For all that’s great about Asian skin, we pay our dues in social chagrin: Asian glow*. I saw an exceptionally bad case the other day– a fellow yellow turned Crayola red within ten minutes of entering the bar. So red we couldn’t be sure if it was alcohol-induced or rosacea. But unless people are genuinely wondering if they need to be calling 911, I don’t see why it’s embarrassing. Maybe it’s compounded by coming from a culture that values self-control and reticence and being in the one situation where you can’t maintain a poker face.

*for an antidote, Pepcid AC 30 minutes before drinking has always worked for me.


Asian Girl Problem #85: The Fight Against Age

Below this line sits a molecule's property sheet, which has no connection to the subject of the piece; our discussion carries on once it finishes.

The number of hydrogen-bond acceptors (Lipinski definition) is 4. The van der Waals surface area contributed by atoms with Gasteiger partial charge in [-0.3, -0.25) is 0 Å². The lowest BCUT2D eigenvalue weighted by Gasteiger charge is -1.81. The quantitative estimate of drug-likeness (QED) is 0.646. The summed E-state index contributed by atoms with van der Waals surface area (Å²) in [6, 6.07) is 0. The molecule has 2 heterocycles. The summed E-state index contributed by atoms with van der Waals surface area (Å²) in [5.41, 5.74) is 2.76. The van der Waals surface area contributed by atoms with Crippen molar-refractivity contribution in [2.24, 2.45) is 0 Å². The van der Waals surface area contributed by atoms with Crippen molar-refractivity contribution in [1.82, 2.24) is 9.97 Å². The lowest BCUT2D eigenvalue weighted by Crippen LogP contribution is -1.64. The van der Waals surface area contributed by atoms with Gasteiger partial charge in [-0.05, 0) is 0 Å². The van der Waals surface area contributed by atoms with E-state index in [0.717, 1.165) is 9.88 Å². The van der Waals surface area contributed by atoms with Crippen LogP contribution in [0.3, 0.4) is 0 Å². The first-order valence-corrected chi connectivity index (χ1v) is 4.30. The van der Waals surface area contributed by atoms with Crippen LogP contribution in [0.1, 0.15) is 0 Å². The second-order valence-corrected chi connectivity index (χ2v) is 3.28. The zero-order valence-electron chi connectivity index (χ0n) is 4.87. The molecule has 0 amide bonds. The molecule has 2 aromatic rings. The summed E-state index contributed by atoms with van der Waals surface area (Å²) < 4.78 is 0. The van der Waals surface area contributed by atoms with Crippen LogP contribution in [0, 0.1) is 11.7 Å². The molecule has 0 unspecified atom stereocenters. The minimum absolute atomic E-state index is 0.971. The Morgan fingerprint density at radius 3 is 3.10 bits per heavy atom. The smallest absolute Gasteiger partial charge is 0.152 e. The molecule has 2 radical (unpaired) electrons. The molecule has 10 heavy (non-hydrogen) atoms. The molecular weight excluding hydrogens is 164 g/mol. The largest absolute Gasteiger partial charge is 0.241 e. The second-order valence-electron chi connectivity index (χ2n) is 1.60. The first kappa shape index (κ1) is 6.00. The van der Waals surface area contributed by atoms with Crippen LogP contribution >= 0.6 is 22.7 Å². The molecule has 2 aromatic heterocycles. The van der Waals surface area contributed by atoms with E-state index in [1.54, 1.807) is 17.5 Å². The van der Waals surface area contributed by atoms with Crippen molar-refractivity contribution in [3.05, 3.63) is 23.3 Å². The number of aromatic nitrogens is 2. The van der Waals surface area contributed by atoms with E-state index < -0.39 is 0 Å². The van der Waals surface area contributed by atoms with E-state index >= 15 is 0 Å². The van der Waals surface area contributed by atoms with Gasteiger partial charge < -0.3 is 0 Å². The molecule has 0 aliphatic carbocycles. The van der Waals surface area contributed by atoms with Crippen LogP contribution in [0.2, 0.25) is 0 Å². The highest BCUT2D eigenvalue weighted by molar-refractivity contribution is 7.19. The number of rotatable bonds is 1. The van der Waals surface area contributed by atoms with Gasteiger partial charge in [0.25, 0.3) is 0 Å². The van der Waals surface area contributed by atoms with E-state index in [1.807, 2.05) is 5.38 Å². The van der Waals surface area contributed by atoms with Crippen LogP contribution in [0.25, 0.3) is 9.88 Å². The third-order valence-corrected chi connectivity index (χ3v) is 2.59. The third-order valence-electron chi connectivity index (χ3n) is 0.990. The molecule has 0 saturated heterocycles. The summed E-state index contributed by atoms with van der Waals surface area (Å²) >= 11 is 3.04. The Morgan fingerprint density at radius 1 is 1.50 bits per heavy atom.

A couple months ago, right before I turned 26, a switch turned on. I started worrying about my perceived age, my actual age, my dating life (as affected by my age) and ultimately how I can dodge mortality. The battle has officially begun.

When this chart first made the internet rounds, I was in college, and thought it was hilarious. It was like reading a novel about married people having affairs–interesting and possibly relevant one day, but too farfetched from my life to consider as more than entertainment. I also couldn’t take it totally seriously because never have I looked like the 18-50yo woman–maybe the 60-7yo during more unfortunate phases of my life (i.e. sixth grade).

I know I have a lot ahead of me, and that my genes will probably keep my age ambiguous for another good decade. But whereas age used to be a non-factor, I now brush against it all the time. I’m suddenly sensitive to the effects of food and diet on my skin. A coworker who guesses my age to be “mid-to-late 20s” irks me. Dating 30-something guys because they’re looking for 20-somethings is a concept I can understand, but hesitant to experience.